i agree there should be more between employee and employer than pushing money back and forth. but can you honestly say that MLSE (or the various owners over the years) did more 'above and beyond' their role as employer than mats did in his role as employee? i doubt it.

    re: the 'not wanting to play anywhere else' soundbite... if we believe burke, it sounds like mats did have a soft spot for TO but burke closed the door on him.

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  7. Hi. Nice post. I started to leave a comment but it got a bit lenghty, so I've posted it here instead.

    Cheers.

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  8. It's sad, and rather pathetic, that you keep bringing up the money. You're the one acting like the princess and it amazes me that you keep bringing up the same nonsense over and over and over again.

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  9. asymsynap@hotmail.comDecember 22, 2008 at 2:34 PM

    There seems to be a lot of confused thinking here.

    Sundin should stop talking?
    Sundin hardly spoke a word throughout the whole ordeal of having the team he played for during the majority of his career, and who he wanted to retire with, desperately want to 'cash him in' to the highest bidder at the trade deadline. He hardly spoke a word about playing this year or which team he would choose. The press, and especially the Toronto press, have offered a dungheap of innuendo and conjecture about his motivation. A majority of the Leaf Nation comments that I have seen are the result of a ton of fabrications made by ignorant people with no credibility, who then accept this straw-man as conventional wisdom (using the term very loosely).

    Think for a moment about the logic that stated that Sundin 'owed' the team the right to trade him for the highest offer. The Leafs management gave him a no-trade contract, what part of that do you not understand? If you have a problem with that, it is with Leaf's management. Sundin's loyalty had never been questioned until he refused to be traded away from the team. So, presumably, the only way to prove your loyalty is to accept the disloyalty of your partner. That's absurd.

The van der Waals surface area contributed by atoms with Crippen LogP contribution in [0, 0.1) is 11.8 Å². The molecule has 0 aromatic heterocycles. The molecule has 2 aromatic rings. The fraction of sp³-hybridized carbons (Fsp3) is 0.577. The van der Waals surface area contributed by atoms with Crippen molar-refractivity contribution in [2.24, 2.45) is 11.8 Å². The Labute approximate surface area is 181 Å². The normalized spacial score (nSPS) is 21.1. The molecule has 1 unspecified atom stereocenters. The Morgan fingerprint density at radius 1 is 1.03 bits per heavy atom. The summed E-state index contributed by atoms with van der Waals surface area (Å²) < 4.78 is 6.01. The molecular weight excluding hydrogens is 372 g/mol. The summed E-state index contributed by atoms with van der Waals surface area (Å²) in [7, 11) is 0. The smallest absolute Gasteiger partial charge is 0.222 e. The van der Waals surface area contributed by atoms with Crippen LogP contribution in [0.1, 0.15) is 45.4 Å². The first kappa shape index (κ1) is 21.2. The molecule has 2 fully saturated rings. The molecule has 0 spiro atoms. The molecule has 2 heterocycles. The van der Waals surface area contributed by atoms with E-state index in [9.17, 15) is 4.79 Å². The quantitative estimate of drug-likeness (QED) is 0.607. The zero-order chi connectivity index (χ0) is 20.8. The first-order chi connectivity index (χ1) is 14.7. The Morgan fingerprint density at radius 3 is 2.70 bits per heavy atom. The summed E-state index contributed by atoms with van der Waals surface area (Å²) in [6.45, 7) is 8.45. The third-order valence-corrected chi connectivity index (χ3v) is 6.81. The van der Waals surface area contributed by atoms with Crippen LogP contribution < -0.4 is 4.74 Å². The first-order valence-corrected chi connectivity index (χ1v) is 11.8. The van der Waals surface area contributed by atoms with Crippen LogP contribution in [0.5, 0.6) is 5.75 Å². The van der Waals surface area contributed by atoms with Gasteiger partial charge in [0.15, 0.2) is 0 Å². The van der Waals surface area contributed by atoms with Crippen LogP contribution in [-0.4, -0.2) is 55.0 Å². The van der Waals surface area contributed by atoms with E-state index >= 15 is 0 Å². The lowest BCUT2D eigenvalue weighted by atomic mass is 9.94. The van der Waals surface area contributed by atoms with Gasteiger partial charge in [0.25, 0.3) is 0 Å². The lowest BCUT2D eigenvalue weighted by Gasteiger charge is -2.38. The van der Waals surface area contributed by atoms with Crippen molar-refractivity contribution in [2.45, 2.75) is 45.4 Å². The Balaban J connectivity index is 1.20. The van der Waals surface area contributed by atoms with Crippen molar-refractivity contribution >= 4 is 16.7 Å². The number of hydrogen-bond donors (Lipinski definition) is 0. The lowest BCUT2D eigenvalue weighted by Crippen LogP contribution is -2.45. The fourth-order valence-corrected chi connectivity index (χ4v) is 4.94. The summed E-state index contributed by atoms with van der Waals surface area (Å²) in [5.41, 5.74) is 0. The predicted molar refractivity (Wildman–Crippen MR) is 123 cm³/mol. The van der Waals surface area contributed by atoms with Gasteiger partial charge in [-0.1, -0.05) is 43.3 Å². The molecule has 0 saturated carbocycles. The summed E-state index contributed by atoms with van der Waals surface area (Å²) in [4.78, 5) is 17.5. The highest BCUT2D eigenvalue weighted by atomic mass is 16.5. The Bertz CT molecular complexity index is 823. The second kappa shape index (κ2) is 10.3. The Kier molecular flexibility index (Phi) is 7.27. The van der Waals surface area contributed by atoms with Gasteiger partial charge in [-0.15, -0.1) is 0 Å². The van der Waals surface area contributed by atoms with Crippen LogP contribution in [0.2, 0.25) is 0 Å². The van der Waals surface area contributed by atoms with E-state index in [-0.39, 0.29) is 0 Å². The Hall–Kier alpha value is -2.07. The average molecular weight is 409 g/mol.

It's strange, I am a Vancouver fan, and throughout that whole ordeal last spring, my admiration for Sundin grew immensely. He clearly wanted badly to retire as a Leaf, a point further driven home by his attempts to find a deal with them this year. He is clearly a man of principle. He is also one that refuses to 'go public' with his side of the story, even though it has cost him considerable support from the community that he was so much a part of. The bitterness displayed by some of that community is just plain ugly.

    As a Vancouver fan, I was sorry to see Burke leave, but I blamed the ownership of the day, not Burke. I was happy to see him win a Cup in Anaheim. This side of Leaf Nation is just a whole bunch of malcontents, whining, and blaming the wrong person. To those who continue to support Sundin, I feel for you, hopefully, Burkey can take away some of that pain.

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  10. @asymsynap...

    The Leafs management gave him a no-trade contract, what part of that do you not understand? If you have a problem with that, it is with Leaf's management.

    Believe me, nobody's holding Leaf management harmless here. Ferguson handing out NTC's like candy was one of the many disasters that Leaf fans still hate him for.

    But it's not unfair to point out that many players have NTCs, and players with NTCs are traded every year. The Leafs had every right to explore a deal and to present options to Mats, and it wasn't unrealistic for them to expect him to accept a deal.

    He clearly wanted badly to retire as a Leaf, a point further driven home by his attempts to find a deal with them this year.

    There were numerous reports that the Leafs offered Sundin an extension after he declined a trade, and he refused to discuss it (and later was upset that the offer leaked out). That's the sort of "have it both ways" approach that left a lot of Leaf fans with a bad taste.

    I don't think we'll ever know what happened this summer. However, the idea that Sundin desperately wanted to stay in Toronto and was pushed out just doesn't match reality.